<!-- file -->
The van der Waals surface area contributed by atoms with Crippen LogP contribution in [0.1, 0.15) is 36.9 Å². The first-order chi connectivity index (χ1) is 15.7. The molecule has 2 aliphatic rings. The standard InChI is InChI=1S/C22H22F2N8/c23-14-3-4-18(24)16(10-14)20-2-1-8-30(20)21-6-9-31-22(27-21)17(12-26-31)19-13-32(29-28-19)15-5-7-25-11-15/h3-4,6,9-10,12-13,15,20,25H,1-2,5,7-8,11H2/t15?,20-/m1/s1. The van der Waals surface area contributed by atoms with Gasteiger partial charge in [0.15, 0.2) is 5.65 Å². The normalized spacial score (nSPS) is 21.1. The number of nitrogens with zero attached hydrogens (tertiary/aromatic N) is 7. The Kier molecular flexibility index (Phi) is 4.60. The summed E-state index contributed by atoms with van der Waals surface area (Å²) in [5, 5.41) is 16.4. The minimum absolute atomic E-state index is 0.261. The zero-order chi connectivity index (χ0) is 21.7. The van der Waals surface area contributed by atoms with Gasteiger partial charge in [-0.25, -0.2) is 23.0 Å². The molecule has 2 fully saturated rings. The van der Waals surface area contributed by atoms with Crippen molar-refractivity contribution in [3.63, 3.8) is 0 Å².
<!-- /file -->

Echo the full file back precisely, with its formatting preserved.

The van der Waals surface area contributed by atoms with Crippen LogP contribution in [0.1, 0.15) is 36.9 Å². The first-order chi connectivity index (χ1) is 15.7. The molecule has 2 aliphatic rings. The standard InChI is InChI=1S/C22H22F2N8/c23-14-3-4-18(24)16(10-14)20-2-1-8-30(20)21-6-9-31-22(27-21)17(12-26-31)19-13-32(29-28-19)15-5-7-25-11-15/h3-4,6,9-10,12-13,15,20,25H,1-2,5,7-8,11H2/t15?,20-/m1/s1. The van der Waals surface area contributed by atoms with Gasteiger partial charge in [0.15, 0.2) is 5.65 Å². The normalized spacial score (nSPS) is 21.1. The number of nitrogens with zero attached hydrogens (tertiary/aromatic N) is 7. The Kier molecular flexibility index (Phi) is 4.60. The summed E-state index contributed by atoms with van der Waals surface area (Å²) in [5, 5.41) is 16.4. The minimum absolute atomic E-state index is 0.261. The zero-order chi connectivity index (χ0) is 21.7. The van der Waals surface area contributed by atoms with Gasteiger partial charge in [-0.25, -0.2) is 23.0 Å². The molecule has 2 fully saturated rings. The van der Waals surface area contributed by atoms with Crippen molar-refractivity contribution in [3.63, 3.8) is 0 Å².